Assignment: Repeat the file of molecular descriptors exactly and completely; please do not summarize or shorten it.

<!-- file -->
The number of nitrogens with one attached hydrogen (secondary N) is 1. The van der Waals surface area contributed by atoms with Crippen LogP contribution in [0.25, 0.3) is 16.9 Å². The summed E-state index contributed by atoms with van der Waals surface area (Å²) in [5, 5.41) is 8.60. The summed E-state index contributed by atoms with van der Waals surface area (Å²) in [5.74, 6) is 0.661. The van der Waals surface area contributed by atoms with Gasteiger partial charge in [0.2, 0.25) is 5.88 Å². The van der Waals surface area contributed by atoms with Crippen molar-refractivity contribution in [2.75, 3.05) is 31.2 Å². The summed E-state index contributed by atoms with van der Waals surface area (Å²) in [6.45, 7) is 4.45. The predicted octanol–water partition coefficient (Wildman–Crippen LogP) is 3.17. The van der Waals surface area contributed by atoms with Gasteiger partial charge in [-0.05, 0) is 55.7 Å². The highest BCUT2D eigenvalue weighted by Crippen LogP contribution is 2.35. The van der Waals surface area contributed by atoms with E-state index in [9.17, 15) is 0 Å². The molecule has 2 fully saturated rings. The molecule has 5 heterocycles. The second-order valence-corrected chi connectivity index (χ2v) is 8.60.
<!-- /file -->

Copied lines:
The number of nitrogens with one attached hydrogen (secondary N) is 1. The van der Waals surface area contributed by atoms with Crippen LogP contribution in [0.25, 0.3) is 16.9 Å². The summed E-state index contributed by atoms with van der Waals surface area (Å²) in [5, 5.41) is 8.60. The summed E-state index contributed by atoms with van der Waals surface area (Å²) in [5.74, 6) is 0.661. The van der Waals surface area contributed by atoms with Gasteiger partial charge in [0.2, 0.25) is 5.88 Å². The van der Waals surface area contributed by atoms with Crippen molar-refractivity contribution in [2.75, 3.05) is 31.2 Å². The summed E-state index contributed by atoms with van der Waals surface area (Å²) in [6.45, 7) is 4.45. The predicted octanol–water partition coefficient (Wildman–Crippen LogP) is 3.17. The van der Waals surface area contributed by atoms with Gasteiger partial charge in [-0.05, 0) is 55.7 Å². The highest BCUT2D eigenvalue weighted by Crippen LogP contribution is 2.35. The van der Waals surface area contributed by atoms with E-state index in [9.17, 15) is 0 Å². The molecule has 2 fully saturated rings. The molecule has 5 heterocycles. The second-order valence-corrected chi connectivity index (χ2v) is 8.60.